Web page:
Achcham Yenbadhu Madamaiyada: Guns and poses

Is Gautham Menon genuinely trying to subvert our expectations from the star-driven masala movie?

Updated - December 02, 2016 03:06 pm IST

Published - November 12, 2016 11:14 am IST

Gautham Menon’s Achcham Yenbadhu Madamaiyada is a mind-scrambling mix of genres — part-romance, part-road movie, part-action thriller, part-what-if-Michael-Corleone-came-to-Kollywood? The film begins with the admission that it is inspired by a moment from The Godfather — it turns out to be the moment at the hospital where Michael becomes a man. That film depicted the moment as an inexorable primal pull. You think you are so much better, but this is who you really are — it’s in your blood! AYM’s version of the moment feels like a different kind of destiny. You think you are so much better, but at the end of the day, you’re still a Tamil film hero, and you still have to be ‘mass’.

Is Menon genuinely trying to subvert our expectations from the star-driven masala movie as well as our expectations from his very specific brand of romance? Or is he just cooking up an alphabet soup to satisfy the A, B and C centres? The question is more interesting than this underwhelming film.

Silambarasan is in good form as… well, the film is coy about revealing his name, so let’s just call him AYM (Anonymous Young Male). He falls for his sister’s friend Leela (Manjima Mohan, whose casualness in front of the camera is a treat to behold), and we get the micro-moments that make up a Gautham Menon romance.

Like that wonderful bit where Leela says goodbye to AYM and they look away awkwardly, not wanting to end the conversation, yet not knowing what more they can say. Or the part, during a song, where AYM and Leela are sitting on the porch, and she begins to sing, and the camera drifts lazily towards her and then drifts lazily back, as though his astral body summoned up the guts to approach her in a way his physical self couldn’t.

Around interval point, the film takes a sharp detour into action, and brings back memories of Udhayam NH4 . That film, too, was about a couple on the run, with a psycho cop on their trail (Baba Sehgal does the honours here), but it was so much more atmospheric, there was so much more at stake. Menon seems to be on a memory trip himself, given the Vinnaithaandi Varuvaaya hat-tips and the many Mani Ratnam nods. A Mouna Raagam mention. Or the pop version of the Godfather hospital moment, which was seen in the strobe-lit climax of Agni Natchatiram .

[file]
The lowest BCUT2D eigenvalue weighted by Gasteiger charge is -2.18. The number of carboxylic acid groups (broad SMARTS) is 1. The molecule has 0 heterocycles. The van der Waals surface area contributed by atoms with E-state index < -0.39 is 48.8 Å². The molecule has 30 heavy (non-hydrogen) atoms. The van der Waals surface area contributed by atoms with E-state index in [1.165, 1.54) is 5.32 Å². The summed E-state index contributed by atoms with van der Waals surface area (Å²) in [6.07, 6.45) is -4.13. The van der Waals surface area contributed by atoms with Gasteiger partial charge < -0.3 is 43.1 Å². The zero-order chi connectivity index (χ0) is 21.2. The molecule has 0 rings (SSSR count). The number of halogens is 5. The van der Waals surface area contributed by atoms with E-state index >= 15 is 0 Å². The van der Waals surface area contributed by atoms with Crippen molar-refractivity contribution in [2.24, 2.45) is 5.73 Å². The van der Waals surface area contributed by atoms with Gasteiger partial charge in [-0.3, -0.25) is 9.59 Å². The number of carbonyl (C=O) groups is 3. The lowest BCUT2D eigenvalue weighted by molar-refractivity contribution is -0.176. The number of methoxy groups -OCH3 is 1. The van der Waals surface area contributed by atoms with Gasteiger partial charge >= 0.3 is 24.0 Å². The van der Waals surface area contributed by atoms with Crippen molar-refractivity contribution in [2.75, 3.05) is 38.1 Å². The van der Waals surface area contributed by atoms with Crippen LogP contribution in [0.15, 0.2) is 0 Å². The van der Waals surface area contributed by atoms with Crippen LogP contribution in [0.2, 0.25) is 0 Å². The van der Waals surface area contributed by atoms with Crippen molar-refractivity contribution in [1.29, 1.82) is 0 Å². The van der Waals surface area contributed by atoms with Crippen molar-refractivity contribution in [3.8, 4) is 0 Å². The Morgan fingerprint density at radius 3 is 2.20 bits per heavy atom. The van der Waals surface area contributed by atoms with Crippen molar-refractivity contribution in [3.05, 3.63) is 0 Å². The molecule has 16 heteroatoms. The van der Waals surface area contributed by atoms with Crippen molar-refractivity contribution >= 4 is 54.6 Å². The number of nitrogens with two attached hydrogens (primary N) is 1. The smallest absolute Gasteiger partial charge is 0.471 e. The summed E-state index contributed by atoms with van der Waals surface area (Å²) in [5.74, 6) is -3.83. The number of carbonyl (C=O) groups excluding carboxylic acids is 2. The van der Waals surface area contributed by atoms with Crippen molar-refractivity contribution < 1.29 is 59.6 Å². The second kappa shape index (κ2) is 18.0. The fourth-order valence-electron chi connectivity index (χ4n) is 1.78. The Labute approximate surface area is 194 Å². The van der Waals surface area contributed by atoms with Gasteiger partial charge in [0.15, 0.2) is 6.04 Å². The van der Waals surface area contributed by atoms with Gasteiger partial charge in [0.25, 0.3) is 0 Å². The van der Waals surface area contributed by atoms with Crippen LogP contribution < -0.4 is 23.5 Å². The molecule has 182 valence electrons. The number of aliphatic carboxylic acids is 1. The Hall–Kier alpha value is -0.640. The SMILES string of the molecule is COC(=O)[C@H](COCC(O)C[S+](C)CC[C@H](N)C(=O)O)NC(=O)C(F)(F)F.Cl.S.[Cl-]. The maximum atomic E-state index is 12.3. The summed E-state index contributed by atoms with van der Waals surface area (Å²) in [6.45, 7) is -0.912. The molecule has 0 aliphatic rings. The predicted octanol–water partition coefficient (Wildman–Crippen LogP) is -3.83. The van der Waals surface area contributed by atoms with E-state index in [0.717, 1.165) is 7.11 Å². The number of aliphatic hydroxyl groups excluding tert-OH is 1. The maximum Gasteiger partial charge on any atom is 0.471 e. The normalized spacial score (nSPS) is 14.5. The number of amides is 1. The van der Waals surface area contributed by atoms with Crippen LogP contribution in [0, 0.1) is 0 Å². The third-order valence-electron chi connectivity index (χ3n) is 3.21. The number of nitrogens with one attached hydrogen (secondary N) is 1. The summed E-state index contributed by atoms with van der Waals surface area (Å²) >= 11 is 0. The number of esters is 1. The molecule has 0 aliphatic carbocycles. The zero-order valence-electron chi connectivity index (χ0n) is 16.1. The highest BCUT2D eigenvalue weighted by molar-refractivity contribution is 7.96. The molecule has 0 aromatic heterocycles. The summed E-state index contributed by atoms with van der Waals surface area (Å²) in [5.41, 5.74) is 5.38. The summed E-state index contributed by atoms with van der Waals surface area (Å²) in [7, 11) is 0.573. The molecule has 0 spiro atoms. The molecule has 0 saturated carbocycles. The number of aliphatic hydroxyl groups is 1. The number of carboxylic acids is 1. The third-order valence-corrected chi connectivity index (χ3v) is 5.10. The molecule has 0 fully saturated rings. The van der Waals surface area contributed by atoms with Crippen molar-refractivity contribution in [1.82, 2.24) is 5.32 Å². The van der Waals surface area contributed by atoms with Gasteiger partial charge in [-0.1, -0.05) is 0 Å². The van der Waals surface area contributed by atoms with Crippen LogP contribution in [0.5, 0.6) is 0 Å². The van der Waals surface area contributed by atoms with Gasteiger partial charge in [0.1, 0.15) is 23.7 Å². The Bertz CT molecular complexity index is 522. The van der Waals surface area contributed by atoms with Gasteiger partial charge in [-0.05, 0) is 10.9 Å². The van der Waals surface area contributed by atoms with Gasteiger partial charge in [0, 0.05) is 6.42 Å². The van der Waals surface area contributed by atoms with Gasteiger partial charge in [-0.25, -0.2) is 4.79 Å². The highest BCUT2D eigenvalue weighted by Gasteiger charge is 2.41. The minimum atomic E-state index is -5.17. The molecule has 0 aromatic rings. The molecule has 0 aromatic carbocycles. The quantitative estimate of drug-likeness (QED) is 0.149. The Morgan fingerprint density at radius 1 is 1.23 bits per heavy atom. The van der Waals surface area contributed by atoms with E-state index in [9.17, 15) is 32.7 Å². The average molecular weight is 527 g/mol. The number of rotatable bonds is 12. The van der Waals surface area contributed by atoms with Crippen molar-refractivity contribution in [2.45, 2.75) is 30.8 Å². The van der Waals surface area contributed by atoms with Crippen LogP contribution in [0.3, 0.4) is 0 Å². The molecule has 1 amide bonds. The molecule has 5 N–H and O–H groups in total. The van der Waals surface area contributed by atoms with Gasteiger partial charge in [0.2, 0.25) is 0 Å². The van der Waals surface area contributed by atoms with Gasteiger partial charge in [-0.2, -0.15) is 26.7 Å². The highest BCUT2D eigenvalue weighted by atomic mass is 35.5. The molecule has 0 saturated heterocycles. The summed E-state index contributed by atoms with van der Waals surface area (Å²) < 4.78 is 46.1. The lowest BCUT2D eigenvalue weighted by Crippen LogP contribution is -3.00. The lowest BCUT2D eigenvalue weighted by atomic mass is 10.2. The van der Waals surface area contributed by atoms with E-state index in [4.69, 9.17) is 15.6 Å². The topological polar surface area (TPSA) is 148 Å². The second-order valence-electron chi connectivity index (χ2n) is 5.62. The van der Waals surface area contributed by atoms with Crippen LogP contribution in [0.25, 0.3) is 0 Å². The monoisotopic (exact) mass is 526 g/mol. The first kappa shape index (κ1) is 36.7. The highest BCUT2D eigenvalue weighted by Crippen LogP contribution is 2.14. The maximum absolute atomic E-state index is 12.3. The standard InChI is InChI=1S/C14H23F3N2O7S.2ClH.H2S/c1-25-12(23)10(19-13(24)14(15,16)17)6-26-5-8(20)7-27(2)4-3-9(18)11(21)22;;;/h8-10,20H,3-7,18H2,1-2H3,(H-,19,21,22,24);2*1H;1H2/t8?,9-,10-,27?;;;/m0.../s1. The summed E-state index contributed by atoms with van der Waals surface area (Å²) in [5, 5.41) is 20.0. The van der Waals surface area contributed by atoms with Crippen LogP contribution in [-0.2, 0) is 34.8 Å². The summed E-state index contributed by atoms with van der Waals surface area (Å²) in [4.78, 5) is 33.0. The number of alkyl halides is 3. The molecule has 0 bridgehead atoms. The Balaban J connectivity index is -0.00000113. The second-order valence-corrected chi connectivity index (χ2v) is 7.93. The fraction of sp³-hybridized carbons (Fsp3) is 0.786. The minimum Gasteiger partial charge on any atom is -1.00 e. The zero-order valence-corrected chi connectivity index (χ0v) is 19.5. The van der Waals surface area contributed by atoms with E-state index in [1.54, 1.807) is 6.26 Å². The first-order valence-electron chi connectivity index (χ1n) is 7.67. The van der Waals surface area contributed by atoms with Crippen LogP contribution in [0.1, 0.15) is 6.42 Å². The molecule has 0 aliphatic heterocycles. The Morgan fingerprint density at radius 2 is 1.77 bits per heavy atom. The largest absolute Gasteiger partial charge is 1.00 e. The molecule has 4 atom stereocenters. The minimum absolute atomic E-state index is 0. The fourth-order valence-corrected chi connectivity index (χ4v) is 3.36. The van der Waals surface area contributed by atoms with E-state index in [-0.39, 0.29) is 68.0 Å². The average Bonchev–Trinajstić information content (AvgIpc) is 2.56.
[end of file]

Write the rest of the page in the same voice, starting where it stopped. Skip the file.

But Agni … was a lark. Achcham … wants to be deep. AYM’s transformation from ordinary guy into hardened action hero is delineated through an endless series of lines that sound like a schoolkid trying to be Socrates. Sample: Life-la naama plan pannaa maadhiriye ellaam nadakkaadhu. Plan pannadha vida bayangaramaa nadakkum.

Menon’s films are always talk-heavy, but the voiceovers usually depict an inner life that we cannot sense from the scenes. They deepen the drama. Here, what we hear is what we see. Or have just seen. Or will end up seeing. The big why behind the happenings in the film are packed into a huge monologue (and it’s not that big of a why in any case).

After a point, I just wanted AYM to stop talking. Even in the romantic portions, the lines aren’t cutie-pie enough to make us smile, and they aren’t sharp enough to make us bleed. You hear it, but you don’t feel it — except for an exchange in a taxi. Otherwise, all we see is a generic romance followed by a generic stretch of action. With a twist at the end that’s so preposterous, I laughed out loud. In a Vijay/Ajith movie, we wouldn’t bat an eyelid. Here, we’re groping the floor for the eyeballs that have popped out of their sockets.

Kaakha Kaakha had a lot of this flavour too — a slice of romance, followed by a slice of action, slathered with low-fat existentialism. But we were deeply invested in the couple, and we bayed for revenge. Here, the characters are barely defined. It’s a running joke that we don’t know AYM’s name, but he needn’t have had one. The screenplay could have just called them Boy and Girl, and the film would have been no different.

Even the things that have been worked out differently (on paper) sound better than they play out — like the emotions after the death of a friend hitting hard long after the fact, or AR Rahman’s superb ‘Thalli Pogaathey’ being used as a stunning counterpoint to the mayhem on screen. By the time we discover AYM’s name, it doesn’t feel like we’re finally in on the joke. It feels like the joke is on us.

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